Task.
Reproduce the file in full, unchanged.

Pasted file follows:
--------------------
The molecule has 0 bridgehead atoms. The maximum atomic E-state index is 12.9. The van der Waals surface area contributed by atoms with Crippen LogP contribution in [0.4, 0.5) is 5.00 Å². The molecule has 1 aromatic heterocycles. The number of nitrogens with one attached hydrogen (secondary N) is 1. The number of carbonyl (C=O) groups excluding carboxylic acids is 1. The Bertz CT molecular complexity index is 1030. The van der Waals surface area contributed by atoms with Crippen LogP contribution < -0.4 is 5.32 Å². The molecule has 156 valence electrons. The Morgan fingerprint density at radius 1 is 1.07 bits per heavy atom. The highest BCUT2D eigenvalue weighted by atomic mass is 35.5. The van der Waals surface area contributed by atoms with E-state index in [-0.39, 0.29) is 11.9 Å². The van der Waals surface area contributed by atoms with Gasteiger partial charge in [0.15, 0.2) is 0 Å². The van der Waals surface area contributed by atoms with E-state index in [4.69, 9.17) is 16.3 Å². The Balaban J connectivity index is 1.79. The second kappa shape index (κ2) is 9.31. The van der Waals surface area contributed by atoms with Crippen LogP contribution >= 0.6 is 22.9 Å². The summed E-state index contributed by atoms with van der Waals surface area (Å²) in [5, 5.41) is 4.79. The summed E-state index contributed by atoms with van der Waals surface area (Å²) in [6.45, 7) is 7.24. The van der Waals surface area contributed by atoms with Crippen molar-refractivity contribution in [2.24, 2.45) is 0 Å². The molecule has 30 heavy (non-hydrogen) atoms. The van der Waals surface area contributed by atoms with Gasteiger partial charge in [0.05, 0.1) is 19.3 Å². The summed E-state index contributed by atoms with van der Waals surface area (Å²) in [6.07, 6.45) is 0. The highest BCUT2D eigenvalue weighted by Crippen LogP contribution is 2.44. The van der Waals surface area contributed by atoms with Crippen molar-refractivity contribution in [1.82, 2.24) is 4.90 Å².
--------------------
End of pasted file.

The molecule has 0 bridgehead atoms. The maximum atomic E-state index is 12.9. The van der Waals surface area contributed by atoms with Crippen LogP contribution in [0.4, 0.5) is 5.00 Å². The molecule has 1 aromatic heterocycles. The number of nitrogens with one attached hydrogen (secondary N) is 1. The number of carbonyl (C=O) groups excluding carboxylic acids is 1. The Bertz CT molecular complexity index is 1030. The van der Waals surface area contributed by atoms with Crippen LogP contribution < -0.4 is 5.32 Å². The molecule has 156 valence electrons. The Morgan fingerprint density at radius 1 is 1.07 bits per heavy atom. The highest BCUT2D eigenvalue weighted by atomic mass is 35.5. The van der Waals surface area contributed by atoms with E-state index in [-0.39, 0.29) is 11.9 Å². The van der Waals surface area contributed by atoms with Gasteiger partial charge in [0.15, 0.2) is 0 Å². The van der Waals surface area contributed by atoms with E-state index in [4.69, 9.17) is 16.3 Å². The Balaban J connectivity index is 1.79. The second kappa shape index (κ2) is 9.31. The van der Waals surface area contributed by atoms with Crippen LogP contribution >= 0.6 is 22.9 Å². The summed E-state index contributed by atoms with van der Waals surface area (Å²) in [5, 5.41) is 4.79. The summed E-state index contributed by atoms with van der Waals surface area (Å²) in [6.45, 7) is 7.24. The van der Waals surface area contributed by atoms with Crippen molar-refractivity contribution in [2.24, 2.45) is 0 Å². The molecule has 30 heavy (non-hydrogen) atoms. The van der Waals surface area contributed by atoms with Gasteiger partial charge in [0.05, 0.1) is 19.3 Å². The summed E-state index contributed by atoms with van der Waals surface area (Å²) in [6.07, 6.45) is 0. The highest BCUT2D eigenvalue weighted by Crippen LogP contribution is 2.44. The van der Waals surface area contributed by atoms with Crippen molar-refractivity contribution in [1.82, 2.24) is 4.90 Å².